You reach the first sign of civilisation in over an hour when you cross Pauls Valley Road and pass the Kalamunda Camel Farm. There is food and drink available here but as it's only 6km into the hike these weren't necessary. The car park was full of activity as it is the ideal place to start exploring the mountain biking trails in the area (I will eventually be exploring these trails later in the winter).
The flat run continues as you head towards the first campsite at Hewitt Hill (there are several dozen at 10-25km intervals all along the trail). At about 9km from the start it would have to be a very short first hike to necessitate staying there but I suspect it is for hikers making the return trip. With a sheltered sleeping area for twelve, large water tank (not always full in summer/autumn) and a toilet, this campsite ticks all the boxes. The below photo is a view from the top bunk of one of the sleeping areas and there are worse views to wake up to in the world.
From Hewitt Hill I continued on the track to the point where it meets up with a horse riding trail and a mountain bike trail (part of the Kalamunda Circuit). This was the furthest point I had ever been on the Bibbulmun and the legs were feeling good so I decided to stretch out and see if I could make it to Mundaring Weir.
This part of the trail ascends slightly as you start to straddle the ridges of the Helena River Valley and the catchment area below. Stop for a rest here as there are some breathtaking views of the valley from the trail, which is now a fire break/access track.
The stunning views continue as you head off the fire break and on to some narrower single track. A final climb up towards a gravel car park that serves as an access point to the Golden View is made shorter by the promise of a rest and lunch. I was hoping to make it all the way to Mundaring Weir but as this was my first extended piece of exercise since the X-Adventure Race in Dunsborough in late March I didn't want to spend the last hour of the hike in agony.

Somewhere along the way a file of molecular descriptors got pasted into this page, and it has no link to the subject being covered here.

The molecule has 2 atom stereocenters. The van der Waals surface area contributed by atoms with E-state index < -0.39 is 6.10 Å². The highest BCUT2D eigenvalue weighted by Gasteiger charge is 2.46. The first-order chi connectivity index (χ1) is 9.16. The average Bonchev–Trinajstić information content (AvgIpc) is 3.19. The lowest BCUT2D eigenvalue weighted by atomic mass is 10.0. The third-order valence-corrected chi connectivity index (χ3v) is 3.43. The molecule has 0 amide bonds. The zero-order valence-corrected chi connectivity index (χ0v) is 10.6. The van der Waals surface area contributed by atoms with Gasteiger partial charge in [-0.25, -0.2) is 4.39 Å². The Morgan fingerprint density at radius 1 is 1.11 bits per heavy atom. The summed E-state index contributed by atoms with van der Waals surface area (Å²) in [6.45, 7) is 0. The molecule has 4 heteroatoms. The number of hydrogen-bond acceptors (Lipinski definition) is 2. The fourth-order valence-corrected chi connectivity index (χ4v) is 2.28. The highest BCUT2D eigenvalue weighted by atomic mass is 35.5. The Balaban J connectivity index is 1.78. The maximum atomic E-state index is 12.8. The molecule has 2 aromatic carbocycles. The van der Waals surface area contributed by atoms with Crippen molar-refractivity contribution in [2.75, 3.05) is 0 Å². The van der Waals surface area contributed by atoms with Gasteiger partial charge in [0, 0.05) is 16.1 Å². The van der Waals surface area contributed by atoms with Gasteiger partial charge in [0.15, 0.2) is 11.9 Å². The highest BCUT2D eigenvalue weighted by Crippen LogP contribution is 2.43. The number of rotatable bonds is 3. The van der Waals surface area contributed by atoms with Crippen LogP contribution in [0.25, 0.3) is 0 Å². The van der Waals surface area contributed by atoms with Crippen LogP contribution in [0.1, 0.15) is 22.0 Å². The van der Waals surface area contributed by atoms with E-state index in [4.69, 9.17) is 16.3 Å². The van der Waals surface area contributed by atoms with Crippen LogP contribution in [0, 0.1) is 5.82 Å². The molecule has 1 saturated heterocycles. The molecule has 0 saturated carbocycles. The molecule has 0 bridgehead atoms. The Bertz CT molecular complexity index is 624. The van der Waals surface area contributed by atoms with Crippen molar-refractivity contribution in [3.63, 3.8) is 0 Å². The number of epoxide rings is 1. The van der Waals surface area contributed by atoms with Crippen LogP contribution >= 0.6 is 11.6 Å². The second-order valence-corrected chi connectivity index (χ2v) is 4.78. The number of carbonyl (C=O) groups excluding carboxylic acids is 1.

The Golden View turned out to be a great halfway stop with stunning views towards Mundaring Weir (looking a bit dry) and the catchment area of the Helena River Valley. There is an extensive wooden deck jutting out from the hillside that provides a sweeping view of the valley. With a roast beef roll in hand I sat myself down on the deck and soaked it all in. The peace and quiet was not meant to last as I heard a few spots of rain on my jacket and turned around to see a wall of water closing in. A quick rush to put my shoes back on and pack my lunch away and I was away again for the long hike home (I did have a second go at lunch at Hewitt Hill).
Final Thoughts - There is a reason why the Bibbulmun Track is world renowned and a favourite with locals. This tiny section provides some good variety and with the various access points along the way you can cater your hike depending on your fitness levels or time restrictions.
I love this trail and it really does give you the opportunity to escape the fast paced world we live in. I saw a handful of fellow hikers (mainly middle aged women or young couples) and everyone was happy to say hello at the very least. The overnighters were happy to stop and have a chat (easily spotted with their heavy packs and rain gear) and exchange knowledge of the conditions.
I may have started with the best rated trail Perth has to offer but that's the beauty of exploring new trails, you never know what is out there.